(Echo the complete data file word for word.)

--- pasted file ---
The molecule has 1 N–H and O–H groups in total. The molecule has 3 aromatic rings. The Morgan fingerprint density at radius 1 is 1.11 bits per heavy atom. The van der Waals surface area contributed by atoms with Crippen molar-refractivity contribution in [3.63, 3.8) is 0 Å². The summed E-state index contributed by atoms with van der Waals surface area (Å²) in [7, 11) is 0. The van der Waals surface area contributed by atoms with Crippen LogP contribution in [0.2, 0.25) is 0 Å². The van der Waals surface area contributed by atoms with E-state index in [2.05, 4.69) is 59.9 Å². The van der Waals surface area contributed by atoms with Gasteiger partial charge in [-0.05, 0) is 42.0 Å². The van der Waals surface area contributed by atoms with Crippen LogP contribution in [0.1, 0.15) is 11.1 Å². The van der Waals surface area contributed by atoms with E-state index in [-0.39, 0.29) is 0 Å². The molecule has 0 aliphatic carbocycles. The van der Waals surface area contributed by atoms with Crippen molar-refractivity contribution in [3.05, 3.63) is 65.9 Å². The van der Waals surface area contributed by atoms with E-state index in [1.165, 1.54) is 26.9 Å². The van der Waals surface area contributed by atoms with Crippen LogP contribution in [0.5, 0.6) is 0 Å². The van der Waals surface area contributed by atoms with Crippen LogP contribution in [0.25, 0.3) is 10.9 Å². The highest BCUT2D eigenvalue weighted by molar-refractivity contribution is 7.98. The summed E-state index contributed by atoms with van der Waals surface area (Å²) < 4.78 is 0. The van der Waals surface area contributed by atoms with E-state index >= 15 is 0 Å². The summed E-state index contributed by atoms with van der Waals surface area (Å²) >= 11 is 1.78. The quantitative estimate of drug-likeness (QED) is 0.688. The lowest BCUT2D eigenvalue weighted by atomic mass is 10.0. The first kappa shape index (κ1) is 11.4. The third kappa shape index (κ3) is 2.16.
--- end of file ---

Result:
The molecule has 1 N–H and O–H groups in total. The molecule has 3 aromatic rings. The Morgan fingerprint density at radius 1 is 1.11 bits per heavy atom. The van der Waals surface area contributed by atoms with Crippen molar-refractivity contribution in [3.63, 3.8) is 0 Å². The summed E-state index contributed by atoms with van der Waals surface area (Å²) in [7, 11) is 0. The van der Waals surface area contributed by atoms with Crippen LogP contribution in [0.2, 0.25) is 0 Å². The van der Waals surface area contributed by atoms with E-state index in [2.05, 4.69) is 59.9 Å². The van der Waals surface area contributed by atoms with Gasteiger partial charge in [-0.05, 0) is 42.0 Å². The van der Waals surface area contributed by atoms with Crippen LogP contribution in [0.1, 0.15) is 11.1 Å². The van der Waals surface area contributed by atoms with E-state index in [-0.39, 0.29) is 0 Å². The molecule has 0 aliphatic carbocycles. The van der Waals surface area contributed by atoms with Crippen molar-refractivity contribution in [3.05, 3.63) is 65.9 Å². The van der Waals surface area contributed by atoms with E-state index in [1.165, 1.54) is 26.9 Å². The van der Waals surface area contributed by atoms with Crippen LogP contribution in [0.5, 0.6) is 0 Å². The van der Waals surface area contributed by atoms with Crippen LogP contribution in [0.25, 0.3) is 10.9 Å². The highest BCUT2D eigenvalue weighted by molar-refractivity contribution is 7.98. The summed E-state index contributed by atoms with van der Waals surface area (Å²) < 4.78 is 0. The van der Waals surface area contributed by atoms with E-state index >= 15 is 0 Å². The summed E-state index contributed by atoms with van der Waals surface area (Å²) >= 11 is 1.78. The quantitative estimate of drug-likeness (QED) is 0.688. The lowest BCUT2D eigenvalue weighted by atomic mass is 10.0. The first kappa shape index (κ1) is 11.4. The third kappa shape index (κ3) is 2.16.